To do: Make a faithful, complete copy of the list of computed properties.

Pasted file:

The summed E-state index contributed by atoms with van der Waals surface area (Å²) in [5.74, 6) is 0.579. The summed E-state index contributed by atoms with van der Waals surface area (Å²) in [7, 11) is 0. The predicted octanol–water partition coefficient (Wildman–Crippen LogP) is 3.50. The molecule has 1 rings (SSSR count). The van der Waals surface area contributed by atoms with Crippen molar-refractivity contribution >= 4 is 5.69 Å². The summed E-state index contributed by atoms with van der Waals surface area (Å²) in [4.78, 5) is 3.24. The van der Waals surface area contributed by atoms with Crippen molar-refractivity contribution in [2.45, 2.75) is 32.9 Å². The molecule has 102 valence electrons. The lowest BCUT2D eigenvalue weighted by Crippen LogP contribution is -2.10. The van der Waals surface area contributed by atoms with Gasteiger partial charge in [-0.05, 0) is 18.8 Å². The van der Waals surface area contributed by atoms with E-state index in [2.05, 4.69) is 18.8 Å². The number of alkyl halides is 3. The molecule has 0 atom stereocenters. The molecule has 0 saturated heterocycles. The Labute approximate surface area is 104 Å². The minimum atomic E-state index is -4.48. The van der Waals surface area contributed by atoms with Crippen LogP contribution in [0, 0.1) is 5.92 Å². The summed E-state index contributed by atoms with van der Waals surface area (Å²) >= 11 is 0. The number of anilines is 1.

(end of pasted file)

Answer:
The summed E-state index contributed by atoms with van der Waals surface area (Å²) in [5.74, 6) is 0.579. The summed E-state index contributed by atoms with van der Waals surface area (Å²) in [7, 11) is 0. The predicted octanol–water partition coefficient (Wildman–Crippen LogP) is 3.50. The molecule has 1 rings (SSSR count). The van der Waals surface area contributed by atoms with Crippen molar-refractivity contribution >= 4 is 5.69 Å². The summed E-state index contributed by atoms with van der Waals surface area (Å²) in [4.78, 5) is 3.24. The van der Waals surface area contributed by atoms with Crippen molar-refractivity contribution in [2.45, 2.75) is 32.9 Å². The molecule has 102 valence electrons. The lowest BCUT2D eigenvalue weighted by Crippen LogP contribution is -2.10. The van der Waals surface area contributed by atoms with Gasteiger partial charge in [-0.05, 0) is 18.8 Å². The van der Waals surface area contributed by atoms with E-state index in [2.05, 4.69) is 18.8 Å². The number of alkyl halides is 3. The molecule has 0 atom stereocenters. The molecule has 0 saturated heterocycles. The Labute approximate surface area is 104 Å². The minimum atomic E-state index is -4.48. The van der Waals surface area contributed by atoms with Crippen LogP contribution in [0, 0.1) is 5.92 Å². The summed E-state index contributed by atoms with van der Waals surface area (Å²) >= 11 is 0. The number of anilines is 1.